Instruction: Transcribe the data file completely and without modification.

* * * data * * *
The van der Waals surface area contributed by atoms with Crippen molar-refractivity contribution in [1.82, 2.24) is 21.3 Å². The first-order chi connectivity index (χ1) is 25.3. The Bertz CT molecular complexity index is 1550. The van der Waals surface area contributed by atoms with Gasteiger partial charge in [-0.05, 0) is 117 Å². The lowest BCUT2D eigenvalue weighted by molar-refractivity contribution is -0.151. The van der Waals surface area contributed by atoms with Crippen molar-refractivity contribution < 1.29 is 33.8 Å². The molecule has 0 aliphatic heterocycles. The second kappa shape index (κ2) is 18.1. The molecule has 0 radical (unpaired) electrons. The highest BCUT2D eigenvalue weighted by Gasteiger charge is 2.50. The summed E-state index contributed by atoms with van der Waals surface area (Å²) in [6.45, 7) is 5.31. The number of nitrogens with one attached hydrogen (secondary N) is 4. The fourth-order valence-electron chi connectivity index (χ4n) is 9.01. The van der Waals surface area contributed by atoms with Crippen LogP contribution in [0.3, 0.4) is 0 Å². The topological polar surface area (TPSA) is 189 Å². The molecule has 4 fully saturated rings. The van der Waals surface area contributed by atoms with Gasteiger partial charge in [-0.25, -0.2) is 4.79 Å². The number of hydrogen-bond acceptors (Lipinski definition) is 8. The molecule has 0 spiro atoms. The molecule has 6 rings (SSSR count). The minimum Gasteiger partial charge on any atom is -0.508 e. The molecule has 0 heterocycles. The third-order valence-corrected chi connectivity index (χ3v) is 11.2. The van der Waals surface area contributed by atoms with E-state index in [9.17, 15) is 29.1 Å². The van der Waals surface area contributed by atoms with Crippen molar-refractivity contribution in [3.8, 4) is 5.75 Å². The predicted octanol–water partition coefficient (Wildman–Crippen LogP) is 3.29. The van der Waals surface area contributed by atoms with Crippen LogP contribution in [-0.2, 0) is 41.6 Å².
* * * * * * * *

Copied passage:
The van der Waals surface area contributed by atoms with Crippen molar-refractivity contribution in [1.82, 2.24) is 21.3 Å². The first-order chi connectivity index (χ1) is 25.3. The Bertz CT molecular complexity index is 1550. The van der Waals surface area contributed by atoms with Gasteiger partial charge in [-0.05, 0) is 117 Å². The lowest BCUT2D eigenvalue weighted by molar-refractivity contribution is -0.151. The van der Waals surface area contributed by atoms with Crippen molar-refractivity contribution < 1.29 is 33.8 Å². The molecule has 0 aliphatic heterocycles. The second kappa shape index (κ2) is 18.1. The molecule has 0 radical (unpaired) electrons. The highest BCUT2D eigenvalue weighted by Gasteiger charge is 2.50. The summed E-state index contributed by atoms with van der Waals surface area (Å²) in [6.45, 7) is 5.31. The number of nitrogens with one attached hydrogen (secondary N) is 4. The fourth-order valence-electron chi connectivity index (χ4n) is 9.01. The van der Waals surface area contributed by atoms with Crippen LogP contribution in [0.3, 0.4) is 0 Å². The topological polar surface area (TPSA) is 189 Å². The molecule has 4 fully saturated rings. The van der Waals surface area contributed by atoms with Gasteiger partial charge in [-0.25, -0.2) is 4.79 Å². The number of hydrogen-bond acceptors (Lipinski definition) is 8. The molecule has 0 spiro atoms. The molecule has 6 rings (SSSR count). The minimum Gasteiger partial charge on any atom is -0.508 e. The molecule has 0 heterocycles. The third-order valence-corrected chi connectivity index (χ3v) is 11.2. The van der Waals surface area contributed by atoms with E-state index in [9.17, 15) is 29.1 Å². The van der Waals surface area contributed by atoms with Crippen molar-refractivity contribution in [3.8, 4) is 5.75 Å². The predicted octanol–water partition coefficient (Wildman–Crippen LogP) is 3.29. The van der Waals surface area contributed by atoms with Crippen LogP contribution in [-0.2, 0) is 41.6 Å².